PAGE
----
The case is set against a vivid portrait of Rotenberg’s multi-cultural Toronto not only the locale close to City Hall such as the old Simpsons store and the Toronto Star newsroom but also the car-clogged “Don Valley parking lot,” the Toronto Islands and the Gryfe's Bagel Bakery in the old Jewish neighborhood where the author grew up. Because some of the characters are dedicated Toronto Maple Leafs fans, Rotenberg amusingly offers the fantasy that the Toronto hockey team wins the Stanley Cup. The city is still basking in the wake of that triumph over a year later in his second novel, The Guilty Plea (2011).

The premise here is similar to that of the first book: someone has been found murdered, and the various characters work together to push the case through the city’s legal system – the cops gather evidence and the lawyers pore over said evidence to bolster their arguments in the courtroom. More than perhaps any of the other novels, The Guilty Plea is superb at taking the reader through the legal process – the bail hearing, the preliminary hearing and the trial itself starting with the jury selection – while pointing out the differences with the American system. Just a few examples: Canadian High Court lawyers wear robes and tabbed collars and always refer to their opponents as My Friend or My Learned Friend, they are not allowed to approach the judge to raise a legal issue and Canadian judges do not have a gavel.

This time around, the murder appears to be another slam-dunk case: the stabbing murder of supermarket mogul, Terrance Wyler, at the hands of his estranged wife Samantha, who shows up at her lawyer’s office clutching a bloody knife. Abusive e-mails, Terrance’s new movie-star girlfriend, and longstanding disapproval from her husband’s close-knit family give Samantha sufficient motives, and if Ted DiPaulo cannot provide her with a vigorous defence, no one can. Again Rotenberg reveals that appearances can be deceptive and, while the police and lawyers sift through the evidence on the streets and in the corridors of justice, the reader is given glimpses of familiar Toronto tableaus: Café Diplomatico on College West, Jet Fuel café in Cabbagetown.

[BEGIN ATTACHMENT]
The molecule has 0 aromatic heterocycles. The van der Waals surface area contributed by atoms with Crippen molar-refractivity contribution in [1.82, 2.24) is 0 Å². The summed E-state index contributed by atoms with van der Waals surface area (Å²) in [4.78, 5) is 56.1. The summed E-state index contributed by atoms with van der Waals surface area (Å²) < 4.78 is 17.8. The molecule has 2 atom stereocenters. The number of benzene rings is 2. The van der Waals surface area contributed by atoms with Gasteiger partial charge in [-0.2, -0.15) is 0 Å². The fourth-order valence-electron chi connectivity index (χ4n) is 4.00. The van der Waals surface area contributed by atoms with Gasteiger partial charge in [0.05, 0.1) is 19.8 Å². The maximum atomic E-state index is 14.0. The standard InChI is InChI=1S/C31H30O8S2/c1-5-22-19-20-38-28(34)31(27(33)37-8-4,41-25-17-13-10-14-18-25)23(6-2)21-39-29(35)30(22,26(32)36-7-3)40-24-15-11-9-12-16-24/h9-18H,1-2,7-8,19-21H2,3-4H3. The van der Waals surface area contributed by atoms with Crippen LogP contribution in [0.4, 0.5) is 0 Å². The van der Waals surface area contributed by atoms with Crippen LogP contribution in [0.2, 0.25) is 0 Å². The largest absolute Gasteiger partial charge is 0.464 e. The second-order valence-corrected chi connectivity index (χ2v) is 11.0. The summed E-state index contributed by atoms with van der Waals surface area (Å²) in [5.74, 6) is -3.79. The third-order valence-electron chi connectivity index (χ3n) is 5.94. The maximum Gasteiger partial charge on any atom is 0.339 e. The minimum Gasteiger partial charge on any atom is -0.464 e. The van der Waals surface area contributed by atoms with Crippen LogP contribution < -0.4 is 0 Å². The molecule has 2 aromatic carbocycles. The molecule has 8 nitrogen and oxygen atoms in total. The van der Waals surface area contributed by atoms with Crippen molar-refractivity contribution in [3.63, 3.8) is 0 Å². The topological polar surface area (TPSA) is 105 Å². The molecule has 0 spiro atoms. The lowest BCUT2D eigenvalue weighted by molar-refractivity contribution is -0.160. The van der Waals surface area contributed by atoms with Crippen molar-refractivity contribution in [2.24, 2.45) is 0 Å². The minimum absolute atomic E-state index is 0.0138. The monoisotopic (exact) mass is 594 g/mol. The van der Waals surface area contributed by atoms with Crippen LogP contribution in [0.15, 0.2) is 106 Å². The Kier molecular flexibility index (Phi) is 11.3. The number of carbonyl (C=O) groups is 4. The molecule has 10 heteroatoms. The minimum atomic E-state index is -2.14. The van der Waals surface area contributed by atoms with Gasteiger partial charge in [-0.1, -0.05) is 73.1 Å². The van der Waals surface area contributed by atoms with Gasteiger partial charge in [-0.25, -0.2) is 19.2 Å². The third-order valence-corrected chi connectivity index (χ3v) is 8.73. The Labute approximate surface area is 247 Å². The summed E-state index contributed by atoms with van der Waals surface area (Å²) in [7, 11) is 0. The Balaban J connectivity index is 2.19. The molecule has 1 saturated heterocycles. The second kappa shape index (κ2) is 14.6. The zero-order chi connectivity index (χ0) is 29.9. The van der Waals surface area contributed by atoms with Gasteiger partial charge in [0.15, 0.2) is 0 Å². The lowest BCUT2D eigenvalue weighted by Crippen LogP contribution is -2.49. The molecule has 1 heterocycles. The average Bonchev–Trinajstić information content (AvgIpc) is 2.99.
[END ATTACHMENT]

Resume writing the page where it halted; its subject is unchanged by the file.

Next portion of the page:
Stray Bullets (2012) could have been ripped from the headlines à la Eaton Centre, June 2012, except the book was already in the bookstores when those shootings occurred. Rotenberg did, however, admit in an interview that the shooting in Toronto of Jane Creba on Boxing Day in 2005 was the inspiration for the novel. Larkin St. Clair and his buddy Dewey Booth stake out a downtown Tim Horton’s doughnut shop where the latter ex-girlfriend works. Dewey has just been released from jail, and he’s angry because Suzie’s found a new boyfriend. Soon the boyfriend arrives, shots are fired, and a child is struck down by a stray bullet. The crime is soon screaming from the front page of every newspaper in town. A crucial eyewitness, an illegal alien, vanishes into the night. The veteran homicide detective, Ari Greene, the chief investigating officer, is under pressure to arrest someone for a crime, even if it’s not the right person. His efforts to undertake a careful, diligent investigation to find the perpetrator are hampered by his tussles with Ralph Armitage, an opportunistic Crown Attorney, who is anxious to exploit the case to further his own career. Larkin is arrested for committing the crime and Nancy Parish, Larkin's long-time lawyer who is arguably the heroine of this novel, endures considerable vitriol from friends and her own mother who think she is some kind of monster for defending a “child killer” ignoring the word “alleged.” Her willingness to put her life on hold to defend a not very likeable young man so moves her client that for the first time he is willing to write down the truth of what happened. Rotenberg again uses his intimate knowledge of the criminal justice system to propel the novel forward to its sad but riveting conclusion,